Wed, Apr 07, 2004 - Page 1 News List

China calls tune for Hong Kong's election reform

REUTERS , BEIJING AND HONG KONG

China, fearing growing calls for greater democracy in Hong Kong, stamped its authority on the territory yesterday by ruling that it alone will determine the shape and timing of elections.

The widely expected ruling came as a blow to pro-democracy activists in Hong Kong ahead of legislative assembly elections in September.

But some analysts in the city said Beijing's move could backfire, triggering a protest vote in favour of pro-democracy groups in the September poll.

"Beijing is assuming total control over political change in Hong Kong," said Hong Kong political commentator Andy Ho.

"It is trying to cool aspirations for democracy here, telling Hong Kong that it has control, but instead of doing that it is heating things up," he said.

Financial markets were, however, unruffled and there was little sign of tension in the territory.

A top committee of China's parliament yesterday passed a review of Hong Kong's "Basic Law" or Constitution, giving Beijing full control over the territory's reform.

Tsang Hin-chi (曾憲梓), a Hong Kong member of the top-level Standing Committee of China's National People's Congress, said the ruling was for the good of the people.

"It is very mild and very clear," he said. "People should not blindly oppose it, but put the best interests of Hong Kong people first."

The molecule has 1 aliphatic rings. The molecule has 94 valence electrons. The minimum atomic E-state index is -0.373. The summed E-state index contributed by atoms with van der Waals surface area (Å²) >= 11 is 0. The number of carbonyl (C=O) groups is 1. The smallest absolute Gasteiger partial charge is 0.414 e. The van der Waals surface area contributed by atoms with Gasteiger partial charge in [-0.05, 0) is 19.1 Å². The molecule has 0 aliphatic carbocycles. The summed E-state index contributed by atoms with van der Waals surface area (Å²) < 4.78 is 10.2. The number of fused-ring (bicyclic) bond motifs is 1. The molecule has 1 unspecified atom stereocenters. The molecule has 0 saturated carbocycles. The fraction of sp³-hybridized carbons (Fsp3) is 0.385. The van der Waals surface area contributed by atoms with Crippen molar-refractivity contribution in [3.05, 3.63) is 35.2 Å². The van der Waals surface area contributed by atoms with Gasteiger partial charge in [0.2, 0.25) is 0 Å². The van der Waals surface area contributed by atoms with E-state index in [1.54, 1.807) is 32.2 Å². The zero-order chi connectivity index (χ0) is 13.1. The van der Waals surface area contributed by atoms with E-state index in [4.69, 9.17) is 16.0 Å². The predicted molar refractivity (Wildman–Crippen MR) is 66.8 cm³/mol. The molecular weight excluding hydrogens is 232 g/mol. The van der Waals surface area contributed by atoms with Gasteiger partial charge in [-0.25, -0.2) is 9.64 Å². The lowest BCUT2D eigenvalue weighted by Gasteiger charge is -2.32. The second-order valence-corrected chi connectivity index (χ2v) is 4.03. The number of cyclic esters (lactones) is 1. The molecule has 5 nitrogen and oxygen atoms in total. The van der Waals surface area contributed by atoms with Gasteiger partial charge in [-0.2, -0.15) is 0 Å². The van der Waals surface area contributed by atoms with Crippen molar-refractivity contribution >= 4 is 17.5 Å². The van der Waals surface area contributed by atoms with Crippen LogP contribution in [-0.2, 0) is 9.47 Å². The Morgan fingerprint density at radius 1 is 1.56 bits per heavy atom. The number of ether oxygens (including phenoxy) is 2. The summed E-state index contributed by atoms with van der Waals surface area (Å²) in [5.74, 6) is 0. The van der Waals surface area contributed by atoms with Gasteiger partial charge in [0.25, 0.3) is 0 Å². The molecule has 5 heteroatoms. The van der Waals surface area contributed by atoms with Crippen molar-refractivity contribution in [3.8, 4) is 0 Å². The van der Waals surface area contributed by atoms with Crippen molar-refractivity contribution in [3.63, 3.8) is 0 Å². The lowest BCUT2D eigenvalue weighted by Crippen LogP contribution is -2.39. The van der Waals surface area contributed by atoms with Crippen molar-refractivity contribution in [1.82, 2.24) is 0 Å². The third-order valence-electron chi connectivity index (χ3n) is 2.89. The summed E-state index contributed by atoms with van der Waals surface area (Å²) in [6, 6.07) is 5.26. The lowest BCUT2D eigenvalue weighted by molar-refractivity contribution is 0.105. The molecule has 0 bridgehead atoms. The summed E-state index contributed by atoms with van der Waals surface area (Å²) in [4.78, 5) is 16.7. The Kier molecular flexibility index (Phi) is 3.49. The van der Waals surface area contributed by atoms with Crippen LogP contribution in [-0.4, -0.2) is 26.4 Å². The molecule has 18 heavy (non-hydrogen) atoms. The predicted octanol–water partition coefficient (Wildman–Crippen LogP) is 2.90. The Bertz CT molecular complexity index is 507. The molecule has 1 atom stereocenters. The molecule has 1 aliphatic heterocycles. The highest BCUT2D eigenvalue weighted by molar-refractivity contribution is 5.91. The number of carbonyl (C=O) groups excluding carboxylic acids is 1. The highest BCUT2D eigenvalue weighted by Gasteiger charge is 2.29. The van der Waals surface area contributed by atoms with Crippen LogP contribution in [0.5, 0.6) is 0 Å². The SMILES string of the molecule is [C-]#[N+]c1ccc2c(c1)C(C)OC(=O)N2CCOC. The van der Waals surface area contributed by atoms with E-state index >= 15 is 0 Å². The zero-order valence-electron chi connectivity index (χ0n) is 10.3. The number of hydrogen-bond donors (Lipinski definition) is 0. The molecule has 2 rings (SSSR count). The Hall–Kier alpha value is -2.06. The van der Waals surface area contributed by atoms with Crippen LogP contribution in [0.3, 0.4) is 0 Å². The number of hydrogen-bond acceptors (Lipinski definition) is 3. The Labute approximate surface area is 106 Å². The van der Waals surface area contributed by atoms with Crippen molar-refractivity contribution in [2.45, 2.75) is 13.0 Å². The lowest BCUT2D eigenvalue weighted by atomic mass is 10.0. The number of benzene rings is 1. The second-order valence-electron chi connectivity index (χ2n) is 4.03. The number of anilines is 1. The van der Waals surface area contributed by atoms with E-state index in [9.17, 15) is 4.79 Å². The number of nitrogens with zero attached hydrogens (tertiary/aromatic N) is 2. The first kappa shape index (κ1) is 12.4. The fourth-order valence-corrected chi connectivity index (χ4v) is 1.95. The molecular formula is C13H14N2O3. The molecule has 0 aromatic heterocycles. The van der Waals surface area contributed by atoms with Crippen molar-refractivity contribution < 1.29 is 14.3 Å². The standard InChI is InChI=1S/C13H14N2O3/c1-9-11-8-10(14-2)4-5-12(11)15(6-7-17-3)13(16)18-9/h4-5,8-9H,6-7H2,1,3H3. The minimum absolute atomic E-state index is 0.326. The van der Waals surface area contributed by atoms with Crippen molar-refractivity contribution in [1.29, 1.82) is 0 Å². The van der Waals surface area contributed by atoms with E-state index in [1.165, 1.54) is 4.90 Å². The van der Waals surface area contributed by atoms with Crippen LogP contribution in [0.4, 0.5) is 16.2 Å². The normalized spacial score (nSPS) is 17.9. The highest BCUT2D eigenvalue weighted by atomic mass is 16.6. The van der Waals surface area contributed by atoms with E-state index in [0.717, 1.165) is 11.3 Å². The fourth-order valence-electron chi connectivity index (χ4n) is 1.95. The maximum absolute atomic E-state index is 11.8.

Hong Kong's Constitution says the city's nearly 7 million people can directly elect their leader and all their lawmakers from as early as 2007 -- something they have never done before either under the British or after the handover.

But that prospect is remote now that Beijing has the overriding authority to decide if electoral changes are even needed.

China said it was acting to promote democracy by clearing up confusion and putting an end to arguments over disputed articles of the Basic Law. It said the ultimate goal of the Basic Law was the direct election of the chief executive and lawmakers.

"It [the interpretation] will be conducive to explaining questions, stopping disputes and correctly understanding and implementing the Hong Kong Basic Law and to maintaining the long-term prosperity and stability of Hong Kong," Xinhua news agency quoted parliament chief Wu Bangguo (吳邦國) as saying.

But Hong Kong's leading pro-democracy lawmaker, Martin Lee (李柱銘), said the interpretation undermined the rule of law.

"If they can do it now, they are saying `we will do it as we please in the future,'" the Standard newspaper quoted him as saying.

"If that is so, then no freedom is safe because every clause in the Basic Law is subject to interpretation by the Standing Committee without notice," Lee said.

Hong Kong returned to China with the promise of 50 years of autonomy. While it can change its election laws from 2007, Beijing said its approval is a prerequisite.

Some analysts say Beijing, unnerved by huge democracy protests in Hong Kong last year and the post-election turmoil currently gripping Taiwan, has ruled out direct elections in the near future.

The Democratic Party vowed to fight on for full democracy, calling the interpretation a bid by China to protect the unpopular Chief Executive Tung Chee-hwa (董建華) and prevent pro-Beijing parties from losing ground in September's elections.

The leaders of China's parliament interpreted two Basic Law clauses as meaning that Beijing has the authority to decide if political changes are needed and can veto anything it does not want.

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